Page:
Speaking of werewolves, let’s not forget the coming-of-age romp in the forest in chapter 8 of Völsunga saga. Start several chapters earlier with the death of Völsung for the full incestuous revenge narrative, but look, you should really just read the whole thing. I’ve linked to Finch’s combined edition/translation, so every other page will be in English. There is also a translation out there by Jesse Byock and one (that I believe is out of print and very expensive) by Kaaren Grimstad (oh, and one by GK Anderson–haven’t seen that one or the Grimstad one). I actually like the Finch one (which is part of the same series as the Tolkien edition/translation I mention below), so it’s nice that it’s available online now!

File:Hervør henter sværdet Tyrfing hos Angartyr.jpgAnd lest you think that only sons get any love from their heroic fathers, check out Christopher Tolkien’s (yes, THAT Christopher Tolkien) edition/translation of Hervarar saga ok Heiðreks,  in which warrior maiden Hervör rather forcibly convinces the ghost of her berserkr father Angantyr (killed, incidentally, by my great grandfather Hjalmar’s name-sake) to give her his sword Tyrfing. Later in the saga you also can find a nice antecedent to the riddling scene in a certain children’s book by Christopher’s father. See also the Eddic poem Hervararkviða (haven’t checked the translation–posting this pretty quickly as it is quite late now!).

Well, those are the fatherly moments that came to my mind. I’m posting this pretty late on Father’s Day, I’m afraid, but hey, I spent most of the day driving from Northern to Southern Minnesota. OK, will drive faster next time…

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Looks like I’ve got kind of a series going now. After resorting to my old Bamboo tablet (after unsuccessfully trying to get my Intuos to work without the stylus that came with it), and after dealing with all sorts of frustrating glitches while trying to draw w/o my usual 2-fingered drawing glove (at times it felt like a digital ghost was trying to take over the pic), I have another speedpaint (kinda–over 2 hours tho)/landscape/critter pic up. And here it is (click the picture to be linked to the pic and description on DeviantArt):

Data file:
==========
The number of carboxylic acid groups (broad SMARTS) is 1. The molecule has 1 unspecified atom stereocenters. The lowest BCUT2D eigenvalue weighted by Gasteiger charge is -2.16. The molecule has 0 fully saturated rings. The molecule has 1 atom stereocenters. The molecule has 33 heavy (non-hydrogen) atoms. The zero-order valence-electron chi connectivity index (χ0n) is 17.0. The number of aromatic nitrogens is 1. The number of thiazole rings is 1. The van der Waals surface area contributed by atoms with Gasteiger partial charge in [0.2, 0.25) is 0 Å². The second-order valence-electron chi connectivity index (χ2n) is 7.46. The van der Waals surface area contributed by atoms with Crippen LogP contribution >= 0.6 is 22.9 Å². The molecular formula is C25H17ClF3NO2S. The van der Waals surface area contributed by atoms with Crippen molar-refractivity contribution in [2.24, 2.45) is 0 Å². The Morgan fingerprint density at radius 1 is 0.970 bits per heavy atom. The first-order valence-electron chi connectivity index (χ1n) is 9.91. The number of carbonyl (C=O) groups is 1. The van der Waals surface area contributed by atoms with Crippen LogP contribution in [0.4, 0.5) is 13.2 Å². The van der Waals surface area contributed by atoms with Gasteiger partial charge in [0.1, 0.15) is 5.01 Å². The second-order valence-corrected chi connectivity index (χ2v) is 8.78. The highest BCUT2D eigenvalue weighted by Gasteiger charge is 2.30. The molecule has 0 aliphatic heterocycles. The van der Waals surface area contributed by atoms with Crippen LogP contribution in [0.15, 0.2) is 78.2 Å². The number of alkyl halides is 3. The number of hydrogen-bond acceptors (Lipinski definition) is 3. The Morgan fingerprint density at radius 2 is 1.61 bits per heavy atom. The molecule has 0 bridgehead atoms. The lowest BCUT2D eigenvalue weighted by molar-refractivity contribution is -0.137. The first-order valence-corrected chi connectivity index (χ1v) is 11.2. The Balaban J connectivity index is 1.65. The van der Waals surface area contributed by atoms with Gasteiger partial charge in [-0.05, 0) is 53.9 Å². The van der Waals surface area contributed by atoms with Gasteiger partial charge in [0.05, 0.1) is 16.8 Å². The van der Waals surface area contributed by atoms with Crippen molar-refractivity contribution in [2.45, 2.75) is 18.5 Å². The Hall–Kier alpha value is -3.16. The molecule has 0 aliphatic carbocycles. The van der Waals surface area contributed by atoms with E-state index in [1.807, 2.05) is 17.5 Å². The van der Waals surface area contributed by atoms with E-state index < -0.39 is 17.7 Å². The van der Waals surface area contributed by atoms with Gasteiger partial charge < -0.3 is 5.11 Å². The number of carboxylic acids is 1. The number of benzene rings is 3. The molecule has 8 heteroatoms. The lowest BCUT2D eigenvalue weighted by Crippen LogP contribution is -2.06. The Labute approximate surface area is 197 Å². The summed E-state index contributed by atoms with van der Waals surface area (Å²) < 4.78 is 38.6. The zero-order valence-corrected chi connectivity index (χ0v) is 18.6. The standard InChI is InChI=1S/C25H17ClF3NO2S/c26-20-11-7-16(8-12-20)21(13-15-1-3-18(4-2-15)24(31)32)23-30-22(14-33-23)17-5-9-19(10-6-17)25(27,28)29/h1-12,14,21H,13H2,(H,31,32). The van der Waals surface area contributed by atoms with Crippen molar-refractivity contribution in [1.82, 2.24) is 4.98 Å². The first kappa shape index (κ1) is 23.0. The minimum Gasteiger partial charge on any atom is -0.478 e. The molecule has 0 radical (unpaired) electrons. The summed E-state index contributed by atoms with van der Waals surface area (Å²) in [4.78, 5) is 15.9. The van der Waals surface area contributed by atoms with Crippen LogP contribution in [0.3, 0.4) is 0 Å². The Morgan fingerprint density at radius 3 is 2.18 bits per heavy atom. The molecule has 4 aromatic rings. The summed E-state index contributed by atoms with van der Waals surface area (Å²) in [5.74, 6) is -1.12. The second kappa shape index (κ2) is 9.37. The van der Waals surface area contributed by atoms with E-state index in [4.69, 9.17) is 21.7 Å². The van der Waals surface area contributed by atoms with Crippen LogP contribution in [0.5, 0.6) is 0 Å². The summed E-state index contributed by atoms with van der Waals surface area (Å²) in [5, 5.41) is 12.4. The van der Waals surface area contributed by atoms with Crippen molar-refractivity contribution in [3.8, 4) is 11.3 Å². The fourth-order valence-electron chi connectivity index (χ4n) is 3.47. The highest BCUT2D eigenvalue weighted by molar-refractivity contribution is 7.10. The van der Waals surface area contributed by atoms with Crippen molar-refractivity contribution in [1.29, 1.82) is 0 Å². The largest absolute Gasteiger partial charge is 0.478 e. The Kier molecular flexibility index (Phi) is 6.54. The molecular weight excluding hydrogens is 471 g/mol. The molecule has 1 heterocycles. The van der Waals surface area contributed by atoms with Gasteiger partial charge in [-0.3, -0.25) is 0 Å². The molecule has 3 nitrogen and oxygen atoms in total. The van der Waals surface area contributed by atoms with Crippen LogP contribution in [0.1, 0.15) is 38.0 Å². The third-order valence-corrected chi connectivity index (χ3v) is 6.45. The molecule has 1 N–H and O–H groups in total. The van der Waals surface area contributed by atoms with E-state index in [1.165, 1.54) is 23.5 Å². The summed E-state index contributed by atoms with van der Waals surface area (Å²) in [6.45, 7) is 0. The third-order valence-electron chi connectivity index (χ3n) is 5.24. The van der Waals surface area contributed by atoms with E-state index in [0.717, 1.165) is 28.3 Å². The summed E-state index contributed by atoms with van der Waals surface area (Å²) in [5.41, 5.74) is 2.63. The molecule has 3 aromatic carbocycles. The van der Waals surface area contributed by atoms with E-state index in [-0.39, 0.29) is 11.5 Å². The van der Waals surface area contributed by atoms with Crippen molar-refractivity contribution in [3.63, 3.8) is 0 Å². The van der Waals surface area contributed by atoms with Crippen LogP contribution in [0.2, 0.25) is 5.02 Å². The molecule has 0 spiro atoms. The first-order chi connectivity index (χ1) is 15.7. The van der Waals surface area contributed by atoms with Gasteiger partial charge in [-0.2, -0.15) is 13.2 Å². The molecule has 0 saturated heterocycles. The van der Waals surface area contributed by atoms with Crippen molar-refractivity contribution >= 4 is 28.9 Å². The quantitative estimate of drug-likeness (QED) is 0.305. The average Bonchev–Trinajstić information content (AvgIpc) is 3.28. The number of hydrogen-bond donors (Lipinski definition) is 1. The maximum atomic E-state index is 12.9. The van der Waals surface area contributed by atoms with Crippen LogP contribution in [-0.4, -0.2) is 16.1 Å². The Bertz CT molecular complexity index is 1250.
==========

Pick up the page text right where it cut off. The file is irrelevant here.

Late Sun Tomte Fox Dragon copy

Tomten again, and this time he and Herr Räv (Mr Fox) seem a bit more friendly. Not sure where Tomten’s faithful bunny steed went, though it looks like we might have a new ‘friend’ hidden in the picture to take his place…

After fiddling around not knowing what I would draw, it turned into a sort of sunset/late-night summer sun sort of a pic–not sure if it fits the bill of “capturing the spirit of Norse Mythology” for the art contest I posted about earlier, but if I don’t manage to pull anything else together in time, I may just submit this. Or I may just let it be. I enjoy it well enough just on it’s own (though if I had more time, there is a lot I would like to clean up and polish in this picture… but that goes for all my pics).

For those who don’t know what a tomte is, well, Wikipedia gives a decent enough intro.  My portrayal is basically a combination of the portrayal in Astrid Lindgren’s picture book (based on the poem by Rydberg, though I can’t remember who the illustrator was) and the animated series David the Gnome from when I was a kid (though it came out at a time when I wasn’t watching cartoons so much any more). OK, David the Gnome isn’t Scandinavian, but the image was pretty close to how I’d seen Tomten portrayed as a child. I’m enjoying this series so far, even if the first pic and this latest one just started out as free-painting exercises rather than intentional entries in “a series.” Will plan on getting back to this more.  I’m putting all three below in the order they were painted. What do you think is happening in the pictures? What happens in-between the pictures, and what will happen next? Feel free to comment if you have ideas (I don’t get many comments!), though I do have to approve all comments before hand, so nothing mean or nasty please…

As always, click on the pics to go to the DeviantArt page for them, where you can see larger versions and also buy downloads (for REALLY cheap) or prints! Prints and cards also available on Redbubble, which is easier to buy from. I’m currently an unemployed mythologist (again!), so feel free to help me out here!

Vitsippor